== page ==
The Cannibals, a Provocative Play about the Holocaust
The last date listed for The Cannibals was Saturday, Oct 7, 2006 / 8:00pm.
California Repertory Company challenges all citizens of the Southern California area to question what is sacred and risk facing societal taboos. “We are speaking out against oppression in a powerful, personal way,” says Cal Rep resident director Anne Justine D’Zmura. “We are questioning the ways in which we, as individuals, choose to act while living in a society with such immense outside pressures and taboos.” California Repertory Company bursts into its 2006/2007 theatrical season with George Tabori’s The Cannibals, a provocative journey through the memories of holocaust survivors, directed by Anne Justine D’Zmura.
Southern California’s award-winning theatre, California Repertory, continues to redefine the boundaries of theatre with its thought provoking, often controversial work, and The Cannibals is no exception. According to the author himself, “This piece isn’t only difficult, it is impossible.” Cal Rep challenges this impossibility with The Cannibals. “Tabori’s philosophy is one that is embraced by Cal Rep,” states director D’Zmura. “We realize that this is a risky piece but we are not afraid to take that risk, we embrace it – theatre is dangerous. That is what Cal Rep tries to be.”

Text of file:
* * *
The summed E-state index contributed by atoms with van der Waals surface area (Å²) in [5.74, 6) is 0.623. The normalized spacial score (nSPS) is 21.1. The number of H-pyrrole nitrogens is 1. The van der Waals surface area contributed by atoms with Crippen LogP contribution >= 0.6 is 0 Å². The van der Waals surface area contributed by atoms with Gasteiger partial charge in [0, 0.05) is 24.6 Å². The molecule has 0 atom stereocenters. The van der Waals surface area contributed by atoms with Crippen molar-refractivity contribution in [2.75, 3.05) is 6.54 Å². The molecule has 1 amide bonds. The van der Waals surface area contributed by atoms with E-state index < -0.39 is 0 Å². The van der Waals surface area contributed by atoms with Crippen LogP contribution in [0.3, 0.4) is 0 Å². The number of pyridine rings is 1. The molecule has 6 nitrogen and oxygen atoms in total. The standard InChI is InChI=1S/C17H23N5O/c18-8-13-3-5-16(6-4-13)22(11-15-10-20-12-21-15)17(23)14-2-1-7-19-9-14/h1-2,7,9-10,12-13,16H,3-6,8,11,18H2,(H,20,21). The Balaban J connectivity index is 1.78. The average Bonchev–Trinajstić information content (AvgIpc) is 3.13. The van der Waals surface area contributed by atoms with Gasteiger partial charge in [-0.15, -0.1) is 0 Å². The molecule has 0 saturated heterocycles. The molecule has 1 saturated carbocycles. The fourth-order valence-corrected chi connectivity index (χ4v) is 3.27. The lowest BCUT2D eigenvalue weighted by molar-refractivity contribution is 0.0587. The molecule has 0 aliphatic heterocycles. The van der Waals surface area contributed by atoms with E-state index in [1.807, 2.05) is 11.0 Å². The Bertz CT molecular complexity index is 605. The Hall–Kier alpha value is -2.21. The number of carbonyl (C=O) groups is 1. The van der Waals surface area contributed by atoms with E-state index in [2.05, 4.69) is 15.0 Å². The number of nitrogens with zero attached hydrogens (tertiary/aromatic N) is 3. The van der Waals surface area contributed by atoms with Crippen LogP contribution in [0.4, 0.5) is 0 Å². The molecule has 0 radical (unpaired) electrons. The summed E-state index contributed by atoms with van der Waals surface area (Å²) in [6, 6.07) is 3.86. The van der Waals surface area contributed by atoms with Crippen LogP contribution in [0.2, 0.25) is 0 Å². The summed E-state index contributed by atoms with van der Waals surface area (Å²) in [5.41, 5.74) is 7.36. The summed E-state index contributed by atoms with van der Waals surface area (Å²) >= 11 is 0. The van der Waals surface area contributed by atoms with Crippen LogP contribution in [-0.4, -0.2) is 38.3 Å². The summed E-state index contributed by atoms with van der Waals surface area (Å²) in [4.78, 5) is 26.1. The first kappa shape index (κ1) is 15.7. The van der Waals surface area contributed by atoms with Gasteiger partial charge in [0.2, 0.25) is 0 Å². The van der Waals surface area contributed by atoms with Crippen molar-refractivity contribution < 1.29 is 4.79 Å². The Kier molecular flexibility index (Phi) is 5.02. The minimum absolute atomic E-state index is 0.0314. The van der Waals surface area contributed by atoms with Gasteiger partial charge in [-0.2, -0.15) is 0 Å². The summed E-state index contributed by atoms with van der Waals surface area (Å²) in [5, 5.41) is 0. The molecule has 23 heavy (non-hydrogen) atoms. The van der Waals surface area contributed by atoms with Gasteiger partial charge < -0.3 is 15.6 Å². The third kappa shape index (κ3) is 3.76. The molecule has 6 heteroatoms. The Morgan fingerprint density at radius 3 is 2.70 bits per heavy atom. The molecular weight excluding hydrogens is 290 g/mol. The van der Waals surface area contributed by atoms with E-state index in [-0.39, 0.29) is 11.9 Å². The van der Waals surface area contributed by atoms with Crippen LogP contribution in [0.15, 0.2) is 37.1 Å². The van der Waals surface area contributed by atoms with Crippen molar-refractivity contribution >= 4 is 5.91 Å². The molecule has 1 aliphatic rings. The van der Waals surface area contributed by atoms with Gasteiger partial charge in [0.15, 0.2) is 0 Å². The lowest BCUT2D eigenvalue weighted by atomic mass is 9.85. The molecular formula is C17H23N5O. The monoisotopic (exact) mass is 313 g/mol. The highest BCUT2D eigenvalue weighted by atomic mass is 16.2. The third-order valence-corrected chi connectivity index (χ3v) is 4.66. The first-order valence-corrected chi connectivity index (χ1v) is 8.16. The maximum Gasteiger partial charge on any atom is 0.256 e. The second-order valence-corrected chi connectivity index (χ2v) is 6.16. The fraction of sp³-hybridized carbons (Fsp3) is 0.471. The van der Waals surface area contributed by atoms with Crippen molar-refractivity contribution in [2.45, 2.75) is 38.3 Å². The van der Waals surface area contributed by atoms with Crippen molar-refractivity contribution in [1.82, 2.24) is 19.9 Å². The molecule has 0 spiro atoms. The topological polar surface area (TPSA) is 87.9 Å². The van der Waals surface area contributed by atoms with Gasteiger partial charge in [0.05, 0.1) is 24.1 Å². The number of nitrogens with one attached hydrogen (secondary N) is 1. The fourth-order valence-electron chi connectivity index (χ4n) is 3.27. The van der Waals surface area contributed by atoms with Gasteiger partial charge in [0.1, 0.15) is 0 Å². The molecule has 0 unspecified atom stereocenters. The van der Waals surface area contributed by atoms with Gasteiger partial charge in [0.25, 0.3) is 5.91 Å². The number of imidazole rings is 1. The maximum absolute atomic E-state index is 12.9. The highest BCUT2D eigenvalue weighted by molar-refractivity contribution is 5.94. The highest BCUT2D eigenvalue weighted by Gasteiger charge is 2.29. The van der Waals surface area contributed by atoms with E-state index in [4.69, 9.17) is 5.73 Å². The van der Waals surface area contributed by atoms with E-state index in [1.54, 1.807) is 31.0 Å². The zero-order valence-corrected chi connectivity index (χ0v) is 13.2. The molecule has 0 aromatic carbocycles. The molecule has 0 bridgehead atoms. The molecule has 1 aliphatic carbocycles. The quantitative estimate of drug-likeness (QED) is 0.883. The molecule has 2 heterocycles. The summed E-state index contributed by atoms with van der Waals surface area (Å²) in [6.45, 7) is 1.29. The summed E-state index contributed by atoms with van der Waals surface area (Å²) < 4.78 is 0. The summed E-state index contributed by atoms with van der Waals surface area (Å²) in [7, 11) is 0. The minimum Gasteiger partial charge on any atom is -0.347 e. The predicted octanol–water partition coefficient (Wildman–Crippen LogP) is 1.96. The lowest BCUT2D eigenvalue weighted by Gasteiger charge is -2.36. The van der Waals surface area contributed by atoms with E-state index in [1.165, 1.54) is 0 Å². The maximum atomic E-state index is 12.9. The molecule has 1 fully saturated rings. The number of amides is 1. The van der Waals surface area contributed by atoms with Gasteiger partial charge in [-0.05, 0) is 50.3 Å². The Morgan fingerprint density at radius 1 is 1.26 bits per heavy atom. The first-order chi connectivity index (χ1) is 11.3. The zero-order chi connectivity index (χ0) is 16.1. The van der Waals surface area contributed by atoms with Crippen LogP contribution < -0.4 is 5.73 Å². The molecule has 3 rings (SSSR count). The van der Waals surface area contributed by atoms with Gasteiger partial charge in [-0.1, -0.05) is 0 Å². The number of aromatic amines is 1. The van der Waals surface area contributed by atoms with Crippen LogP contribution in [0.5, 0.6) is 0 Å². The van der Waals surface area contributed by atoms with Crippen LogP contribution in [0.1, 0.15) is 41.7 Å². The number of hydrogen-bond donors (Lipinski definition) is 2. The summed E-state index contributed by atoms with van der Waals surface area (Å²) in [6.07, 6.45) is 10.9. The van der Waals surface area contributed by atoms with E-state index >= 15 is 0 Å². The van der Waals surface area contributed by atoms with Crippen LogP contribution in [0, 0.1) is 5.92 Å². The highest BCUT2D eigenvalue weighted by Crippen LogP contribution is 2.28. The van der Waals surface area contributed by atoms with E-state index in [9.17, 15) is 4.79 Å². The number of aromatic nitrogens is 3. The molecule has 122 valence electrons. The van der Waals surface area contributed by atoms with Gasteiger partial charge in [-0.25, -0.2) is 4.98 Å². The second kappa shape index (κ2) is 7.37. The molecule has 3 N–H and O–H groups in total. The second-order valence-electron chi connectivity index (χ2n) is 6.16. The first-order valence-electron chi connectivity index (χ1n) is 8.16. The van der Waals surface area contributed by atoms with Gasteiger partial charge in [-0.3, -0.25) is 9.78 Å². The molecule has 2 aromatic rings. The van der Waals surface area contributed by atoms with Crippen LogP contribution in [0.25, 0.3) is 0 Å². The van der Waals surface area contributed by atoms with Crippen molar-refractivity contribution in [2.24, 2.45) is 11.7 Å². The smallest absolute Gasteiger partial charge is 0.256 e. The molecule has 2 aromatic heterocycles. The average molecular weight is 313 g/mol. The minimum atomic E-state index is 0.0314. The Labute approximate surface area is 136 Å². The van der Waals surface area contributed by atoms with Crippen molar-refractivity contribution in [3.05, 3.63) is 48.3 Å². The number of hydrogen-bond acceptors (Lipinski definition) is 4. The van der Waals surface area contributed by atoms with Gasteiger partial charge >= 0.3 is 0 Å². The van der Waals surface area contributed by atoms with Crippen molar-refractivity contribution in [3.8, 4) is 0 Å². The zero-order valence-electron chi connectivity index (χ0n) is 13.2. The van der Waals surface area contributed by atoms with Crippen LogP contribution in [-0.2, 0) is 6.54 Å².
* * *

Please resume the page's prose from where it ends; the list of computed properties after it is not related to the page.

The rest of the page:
Working with the Anti-Defamation League, California Repertory is creating a provocative production that is will force our audiences to remember that which is too painful to forget. “Few people realize that during the Holocaust the Jews did resist. The soul of the Jewish resistance is found in their art,” states Kevin O’Grady of the Anti-Defamation League. “Jews would lose their spark if they did not keep their art.” Tabori, a Hungarian Jew and refugee from Hitler’s Berlin, depicts the conflict between physical and spiritual imperatives, daring us to face our own potential for savage behavior. “It is only by studying individual survivor testimony that we can gain insight into the horror and an understanding of the tragedy that these people endured,” states O’Grady. “Be prepared for the material to catch up with you. We still live in the shadow of the holocaust, not just its memory.”